To strengthen teeth, gums, and jaw, improve the voice and remove wrinkles from cheeks, gargle twice a day with warm sesame oil. Hold the oil in your mouth, swish it around vigorously, then spit it out and gently massage the gums with a finger.

9. Chewing

Chewing a handful of sesame seeds helps receding gums and strengthens teeth. Alternatively, chew 3-5 dried dates and an inch of dried coconut meat. Chewing in the morning stimulates the liver and the stomach and improves digestive fire. After chewing, brush the teeth again without using toothpaste or powder.

10. Nasal Drops (Nasya)

Putting 3 to 5 drops of warm ghee or oil into each nostril in the morning helps to lubricate the nose, clean the sinuses, and improve voice, vision, and mental clarity. Our nose is the door to the brain, so nose drops nourish prana and bring intelligence.

For vata: sesame oil, ghee, or vacha (calamus) oil.
For pitta: brahmi ghee, sunflower or coconut oil.
For kapha: vacha (calamus root) oil.

11. Oil Drops in the Ears (Karana purana)

Conditions such as ringing in the ears, excess ear wax, poor hearing, lockjaw, and TMJ, are all due to vata in the ears. Putting 5 drops of warm sesame oil in each ear can help these disorders. Then give the ears a light dusting with your constitution herb. Wrap it in a few layers of cheesecloth then tap against the ear.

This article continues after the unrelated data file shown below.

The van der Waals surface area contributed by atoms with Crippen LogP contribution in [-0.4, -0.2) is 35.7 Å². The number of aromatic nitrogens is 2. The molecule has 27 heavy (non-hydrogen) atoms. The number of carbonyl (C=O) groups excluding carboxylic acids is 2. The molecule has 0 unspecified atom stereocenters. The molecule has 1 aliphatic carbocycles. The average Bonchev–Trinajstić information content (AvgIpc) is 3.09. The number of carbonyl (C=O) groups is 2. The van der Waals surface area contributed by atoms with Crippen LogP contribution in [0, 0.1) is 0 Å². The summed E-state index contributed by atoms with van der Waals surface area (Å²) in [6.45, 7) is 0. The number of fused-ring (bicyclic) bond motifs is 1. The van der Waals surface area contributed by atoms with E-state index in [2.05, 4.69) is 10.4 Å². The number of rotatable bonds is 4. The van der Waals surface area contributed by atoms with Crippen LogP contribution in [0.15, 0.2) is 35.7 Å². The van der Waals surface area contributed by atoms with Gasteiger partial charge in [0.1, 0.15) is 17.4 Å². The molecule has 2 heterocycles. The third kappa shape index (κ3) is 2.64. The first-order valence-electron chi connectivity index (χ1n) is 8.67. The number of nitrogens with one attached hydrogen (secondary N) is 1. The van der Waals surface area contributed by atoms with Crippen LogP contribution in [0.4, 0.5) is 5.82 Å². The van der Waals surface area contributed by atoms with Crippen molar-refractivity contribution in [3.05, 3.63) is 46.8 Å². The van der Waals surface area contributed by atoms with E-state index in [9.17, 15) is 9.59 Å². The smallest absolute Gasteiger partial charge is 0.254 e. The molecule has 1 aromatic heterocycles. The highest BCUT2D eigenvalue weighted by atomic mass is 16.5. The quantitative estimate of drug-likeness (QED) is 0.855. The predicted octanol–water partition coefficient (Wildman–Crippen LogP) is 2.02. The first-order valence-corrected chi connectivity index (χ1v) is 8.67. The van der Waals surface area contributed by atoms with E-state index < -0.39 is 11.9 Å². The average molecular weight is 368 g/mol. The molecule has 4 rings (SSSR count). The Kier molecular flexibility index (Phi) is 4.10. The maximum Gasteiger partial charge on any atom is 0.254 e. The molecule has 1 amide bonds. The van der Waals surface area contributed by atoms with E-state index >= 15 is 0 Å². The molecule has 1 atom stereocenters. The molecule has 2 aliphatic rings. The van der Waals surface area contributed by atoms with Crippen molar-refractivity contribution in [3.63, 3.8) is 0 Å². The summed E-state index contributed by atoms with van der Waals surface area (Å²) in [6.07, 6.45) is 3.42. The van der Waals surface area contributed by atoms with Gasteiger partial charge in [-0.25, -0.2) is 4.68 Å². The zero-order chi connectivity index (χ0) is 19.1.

Vata: mahanarayan oil, dust with dashamula.
Pitta: brahmi oil, dust with sandalwood powder.
Kapha: neem oil, dust with vacha powder.

12. Apply Oil to the Head & Body (Abhyanga)

Rub warm oil over the head and body. Gentle, daily oil massage of the scalp can bring happiness, as well as prevent headache, baldness, graying, and receding hairline. Oiling your body before bedtime will help induce sound sleep and keep the skin soft.

For vata use warm sesame oil.
For pitta use warm sunflower or coconut oil.
For kapha use warm sunflower or mustard oil.

13. Bathing

Bathing is cleansing and refreshing. It removes sweat, dirt, and fatigue, brings energy to the body, clarity to the mind, and holiness to your life.

14. Dressing

Wearing clean clothes brings beauty and virtue.

15. Use of Perfumes

Using natural scents, essential oils, or perfumes brings freshness, charm, and joy. It gives vitality to the body and improves self-esteem.

For vata the best scent to use is hina or amber.
For pitta try using khus, sandalwood, or jasmine.
For kapha use either amber or musk

16. Exercise

Regular exercise, especially yoga, improves circulation, strength, and endurance. It helps one relax and have sound sleep, and improves digestion and elimination. Exercise daily to half of your capacity, which is until sweat forms on the forehead, armpits, and spine.